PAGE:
The Issa Rae Interview

_MG_6243.JPGToday's interviewee is an actress and writer who is the creator of the incredibly popular and funny YouTube workplace-comedy series The Misadventures of Awkward Black Girl, as well as Ratchet Piece Theater, The "F" Word, and The Choir. Her work has garnered over 20 million views and close to 160,000 subscribers on YouTube. In addition to making the Forbes 30 Under 30 list twice and winning the 2012 Shorty Award for Best Web Show for "Awkward Black Girl," Issa Rae has worked on web content for Pharrell Williams, Tracey Edmonds and numerous others. She developed a TV series with Shonda Rhimes for ABC and is currently developing a half-hour comedy for HBO with Larry Wilmore. Rae is also slated to release a book of essays with Simon & Schuster in 2015. And you can follow her on Twitter here!

You say that you were a class clown when you were in school--what form did that title take for you? How did you entertain your schoolmates? 
I think I was a nerdy class clown. I would always try to make my school projects and presentations funny. Or make my teachers laugh with my essays. Sometimes my attempts to make people laugh would come at the expense of my work, which would make my mom super angry. Like, "Stop trying to be funny and just DO THE WORK!" So, eventually I just left the class clowning to people who didn't care about school. 

Every time I read about you, you've got another project in the works. What's an average day been like you for lately? How do you organize your time between your various projects?
That's a good question. I really don't know. I set aside two days in the week for meetings, and 4 days in the week for creative work (writing, producing, shooting, etc). I leave my evenings and at least one weekend day for family and friendship time. But no day is the same and I honestly have no idea how I really get stuff done.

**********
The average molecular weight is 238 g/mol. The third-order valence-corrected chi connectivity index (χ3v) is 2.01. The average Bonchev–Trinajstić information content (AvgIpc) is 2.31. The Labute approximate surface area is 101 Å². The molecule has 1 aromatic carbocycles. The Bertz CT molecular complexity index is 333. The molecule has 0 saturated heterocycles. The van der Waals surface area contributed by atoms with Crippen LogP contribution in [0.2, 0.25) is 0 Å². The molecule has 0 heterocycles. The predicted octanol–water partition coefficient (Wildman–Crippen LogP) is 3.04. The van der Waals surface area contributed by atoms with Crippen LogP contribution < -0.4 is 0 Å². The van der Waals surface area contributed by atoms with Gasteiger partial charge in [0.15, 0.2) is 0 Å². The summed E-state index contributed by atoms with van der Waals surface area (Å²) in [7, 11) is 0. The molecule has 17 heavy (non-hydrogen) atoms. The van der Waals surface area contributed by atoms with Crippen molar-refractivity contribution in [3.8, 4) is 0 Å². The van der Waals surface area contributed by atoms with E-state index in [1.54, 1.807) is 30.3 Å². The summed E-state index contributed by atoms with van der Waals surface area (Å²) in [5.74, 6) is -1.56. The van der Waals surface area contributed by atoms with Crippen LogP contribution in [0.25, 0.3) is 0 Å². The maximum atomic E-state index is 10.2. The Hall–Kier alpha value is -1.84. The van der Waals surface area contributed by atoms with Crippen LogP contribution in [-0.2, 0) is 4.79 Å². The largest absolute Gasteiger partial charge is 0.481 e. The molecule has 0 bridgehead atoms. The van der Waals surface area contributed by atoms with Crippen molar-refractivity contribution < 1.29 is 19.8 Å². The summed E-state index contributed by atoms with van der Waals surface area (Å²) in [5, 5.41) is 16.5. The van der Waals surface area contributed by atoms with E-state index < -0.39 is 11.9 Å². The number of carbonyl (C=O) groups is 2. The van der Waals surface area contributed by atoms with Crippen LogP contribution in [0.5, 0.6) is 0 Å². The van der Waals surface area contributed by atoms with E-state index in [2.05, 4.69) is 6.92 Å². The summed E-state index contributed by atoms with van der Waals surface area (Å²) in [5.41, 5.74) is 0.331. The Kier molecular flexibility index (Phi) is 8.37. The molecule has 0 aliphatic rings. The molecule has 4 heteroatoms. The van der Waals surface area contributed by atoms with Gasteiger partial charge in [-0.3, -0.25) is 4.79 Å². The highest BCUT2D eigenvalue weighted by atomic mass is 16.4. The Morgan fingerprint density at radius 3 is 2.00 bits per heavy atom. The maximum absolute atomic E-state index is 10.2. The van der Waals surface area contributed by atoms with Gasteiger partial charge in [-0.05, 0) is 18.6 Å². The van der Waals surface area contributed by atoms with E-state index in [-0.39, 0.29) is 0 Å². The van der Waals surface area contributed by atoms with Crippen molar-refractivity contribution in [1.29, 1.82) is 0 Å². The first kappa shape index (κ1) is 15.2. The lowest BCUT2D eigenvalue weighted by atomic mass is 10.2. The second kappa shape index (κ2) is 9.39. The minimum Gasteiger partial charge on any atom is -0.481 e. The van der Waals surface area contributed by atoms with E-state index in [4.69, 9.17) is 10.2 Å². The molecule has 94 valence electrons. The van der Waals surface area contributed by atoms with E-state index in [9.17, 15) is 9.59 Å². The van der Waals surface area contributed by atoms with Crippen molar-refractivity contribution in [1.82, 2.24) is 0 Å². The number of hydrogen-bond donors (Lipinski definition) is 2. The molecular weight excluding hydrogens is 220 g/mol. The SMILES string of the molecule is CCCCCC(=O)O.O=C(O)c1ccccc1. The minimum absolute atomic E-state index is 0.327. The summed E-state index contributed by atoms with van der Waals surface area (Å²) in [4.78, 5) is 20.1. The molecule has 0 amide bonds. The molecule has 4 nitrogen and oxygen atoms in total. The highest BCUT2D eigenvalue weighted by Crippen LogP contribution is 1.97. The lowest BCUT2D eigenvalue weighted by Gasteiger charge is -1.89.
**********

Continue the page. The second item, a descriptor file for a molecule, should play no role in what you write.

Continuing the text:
What have you learned in your career making Youtube series that you wished you had known from the get-go? 
That it is very important to stay consistent. That can be in terms of release schedule, in terms of the quality of content, and in terms of the range of subject matter. Consistency is super key in anything really. 

I read that you read all your Youtube comments (which sounds insane). Have there been any particular episodes of ABG (or any of your other series) that you were especially excited to or dreaded reading the comments? 
There are always moments where I dread reading comments; it usually occurs when I first put something out. Those first batch of comments are always the scariest because they will make or break your content. But the internet's INSTANT feedback really makes it all worthwhile. There's so much constructive criticism in the comments section, if you can make it past the trolling know-it-all's. 

To what extent do you let fan feedback shape how you create story arcs?
In ABG we did it a lot because our release and shooting schedule allowed for it. Now, not so much. When a season of a show is over, we definitely pay attention to what people responded to and what they didn't respond to, but for the most part we have to just stick to our creative guns and push forward with the vision.  

What were the most immediate ways that having more funding to make ABG "fancy" impacted the show, IE when you had more money to put into the show, where did you first put it?